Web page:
Date of Degree

2013

Document Type

Dissertation

Degree Name

Ph.D.

Program

Psychology

Advisor

Susan Saegert

Committee Members

Manuel Aalbers

David Harvey

Tarry Hum

Kathe Newman

Subject Categories

Geography | Urban Studies and Planning

Abstract

Financial markets, actors and imperatives are increasingly central to today's global capitalism, even in areas of the economy traditionally distinct from finance, such as real estate. This financialization changes the role of mortgage capital in urban space from building place-bound wealth to facilitating the extraction of value from place. This dissertation addresses questions about how financialization operates in the rental market, specifically its relation to: earlier processes of urban disinvestment, ongoing social and political struggles around urban space, the meaning of home and social reproduction. These questions correspond to broader theoretical debates about the contingent relationship between today's urban context and landscapes inherited at the end of the 1970s, the constraints and possibilities for today's community-based organizations and the consequences of finance's permeation into everyday life.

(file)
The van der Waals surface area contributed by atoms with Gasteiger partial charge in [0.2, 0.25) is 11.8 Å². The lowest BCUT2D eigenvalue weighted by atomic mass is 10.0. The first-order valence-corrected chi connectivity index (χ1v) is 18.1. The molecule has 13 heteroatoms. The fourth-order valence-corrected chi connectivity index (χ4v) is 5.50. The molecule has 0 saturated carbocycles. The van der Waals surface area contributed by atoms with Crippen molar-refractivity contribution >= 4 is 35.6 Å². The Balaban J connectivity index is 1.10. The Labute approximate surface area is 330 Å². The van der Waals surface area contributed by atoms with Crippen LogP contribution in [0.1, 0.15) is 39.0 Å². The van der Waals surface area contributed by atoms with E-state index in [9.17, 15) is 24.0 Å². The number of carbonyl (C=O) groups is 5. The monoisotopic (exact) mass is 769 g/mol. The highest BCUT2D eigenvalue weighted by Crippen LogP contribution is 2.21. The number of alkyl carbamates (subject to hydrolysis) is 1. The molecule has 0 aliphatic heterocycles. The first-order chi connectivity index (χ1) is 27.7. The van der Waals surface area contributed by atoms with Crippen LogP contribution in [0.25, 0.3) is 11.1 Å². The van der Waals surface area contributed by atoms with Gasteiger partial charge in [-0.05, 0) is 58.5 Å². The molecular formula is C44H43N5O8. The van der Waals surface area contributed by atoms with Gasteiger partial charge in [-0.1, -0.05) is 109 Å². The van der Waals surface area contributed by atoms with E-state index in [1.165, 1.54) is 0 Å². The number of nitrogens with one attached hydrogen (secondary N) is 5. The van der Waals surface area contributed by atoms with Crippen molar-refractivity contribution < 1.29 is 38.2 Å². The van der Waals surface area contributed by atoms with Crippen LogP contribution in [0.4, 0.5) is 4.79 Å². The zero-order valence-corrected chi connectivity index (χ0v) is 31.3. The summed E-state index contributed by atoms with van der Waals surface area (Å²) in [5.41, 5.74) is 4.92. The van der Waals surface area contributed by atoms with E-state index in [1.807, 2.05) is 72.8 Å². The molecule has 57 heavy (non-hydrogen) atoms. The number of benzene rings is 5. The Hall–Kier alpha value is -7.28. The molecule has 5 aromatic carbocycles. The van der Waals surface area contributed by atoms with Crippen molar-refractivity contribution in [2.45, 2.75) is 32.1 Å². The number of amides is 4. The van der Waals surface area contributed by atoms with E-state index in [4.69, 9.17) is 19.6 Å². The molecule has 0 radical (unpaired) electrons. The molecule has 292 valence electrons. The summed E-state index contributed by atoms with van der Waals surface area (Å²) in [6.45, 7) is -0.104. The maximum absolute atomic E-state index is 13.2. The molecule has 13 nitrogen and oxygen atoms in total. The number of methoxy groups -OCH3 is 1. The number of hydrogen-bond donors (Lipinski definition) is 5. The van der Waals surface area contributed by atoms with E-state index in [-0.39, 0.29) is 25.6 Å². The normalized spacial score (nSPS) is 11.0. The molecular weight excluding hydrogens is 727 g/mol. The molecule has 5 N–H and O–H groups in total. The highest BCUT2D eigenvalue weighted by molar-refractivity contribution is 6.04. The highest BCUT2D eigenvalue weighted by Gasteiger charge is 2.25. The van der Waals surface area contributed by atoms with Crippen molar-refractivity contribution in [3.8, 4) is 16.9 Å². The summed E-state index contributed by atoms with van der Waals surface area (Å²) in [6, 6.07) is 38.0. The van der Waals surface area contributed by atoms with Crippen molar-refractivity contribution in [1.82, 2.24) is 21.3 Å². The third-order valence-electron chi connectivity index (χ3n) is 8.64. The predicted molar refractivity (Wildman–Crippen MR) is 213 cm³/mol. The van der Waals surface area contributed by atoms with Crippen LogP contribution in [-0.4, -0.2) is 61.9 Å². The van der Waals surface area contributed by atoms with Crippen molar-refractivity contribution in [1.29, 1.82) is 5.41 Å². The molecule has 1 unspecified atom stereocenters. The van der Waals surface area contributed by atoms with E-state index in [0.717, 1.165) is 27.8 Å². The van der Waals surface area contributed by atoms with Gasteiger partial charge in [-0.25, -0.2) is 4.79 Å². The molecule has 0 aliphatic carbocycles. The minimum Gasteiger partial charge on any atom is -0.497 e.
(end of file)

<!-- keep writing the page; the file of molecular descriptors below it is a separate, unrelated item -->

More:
Using qualitative, archival and geographic methods, the research design revolves around a long temporal frame beginning with the 1970s urban crisis of property abandonment and continuing through the present. Geographic data was used to analyze relationships between property abandonment and private equity real estate investment. Archival data and interviews with veteran (n=11); mid-career (n=5); and emerging (n=9) nonprofit professionals provided insight on community responses to disinvestment and financialization. Focus groups (N=5) with tenants (n=27) addressed social and psychological consequences of financialization.

Today's financialization of housing shapes uneven geographies of power: finance can make itself felt in property, but is often beyond the reach of community organizations and the city. Concentrated in low-income, minority neighborhoods, investors' financial risks undermined tenants' ontological security and social reproduction. Community organizations' development of discursive, data-driven and spatial tactics speaks to the political possibilities of contemporary community practice to contest financialization. The findings are relevant to efforts of community organizations to contest urban inequality, concerns about planning economically sustainable cities and policy approaches to affordable rental housing. This study contributes to research on geographies of financialization; in particular it responds to the need for critical attention to the socially and spatially uneven nature of processes associated with financialization of the domestic.

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